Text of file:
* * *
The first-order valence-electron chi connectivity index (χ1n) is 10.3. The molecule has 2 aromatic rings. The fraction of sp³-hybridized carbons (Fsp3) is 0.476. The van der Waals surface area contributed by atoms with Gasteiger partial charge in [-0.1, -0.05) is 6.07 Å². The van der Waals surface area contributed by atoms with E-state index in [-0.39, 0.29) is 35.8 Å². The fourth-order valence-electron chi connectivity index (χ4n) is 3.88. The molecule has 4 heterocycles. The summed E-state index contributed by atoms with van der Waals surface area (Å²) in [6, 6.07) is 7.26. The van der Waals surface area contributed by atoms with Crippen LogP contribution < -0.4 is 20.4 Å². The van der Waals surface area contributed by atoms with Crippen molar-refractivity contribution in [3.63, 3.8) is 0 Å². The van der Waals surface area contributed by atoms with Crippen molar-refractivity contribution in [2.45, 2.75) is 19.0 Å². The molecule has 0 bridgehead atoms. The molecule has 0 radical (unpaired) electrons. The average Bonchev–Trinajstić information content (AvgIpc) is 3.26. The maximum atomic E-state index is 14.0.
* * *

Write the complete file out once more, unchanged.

The first-order valence-electron chi connectivity index (χ1n) is 10.3. The molecule has 2 aromatic rings. The fraction of sp³-hybridized carbons (Fsp3) is 0.476. The van der Waals surface area contributed by atoms with Gasteiger partial charge in [-0.1, -0.05) is 6.07 Å². The van der Waals surface area contributed by atoms with E-state index in [-0.39, 0.29) is 35.8 Å². The fourth-order valence-electron chi connectivity index (χ4n) is 3.88. The molecule has 4 heterocycles. The summed E-state index contributed by atoms with van der Waals surface area (Å²) in [6, 6.07) is 7.26. The van der Waals surface area contributed by atoms with Crippen LogP contribution < -0.4 is 20.4 Å². The van der Waals surface area contributed by atoms with Crippen molar-refractivity contribution in [3.63, 3.8) is 0 Å². The van der Waals surface area contributed by atoms with Crippen molar-refractivity contribution in [2.45, 2.75) is 19.0 Å². The molecule has 0 bridgehead atoms. The molecule has 0 radical (unpaired) electrons. The average Bonchev–Trinajstić information content (AvgIpc) is 3.26. The maximum atomic E-state index is 14.0.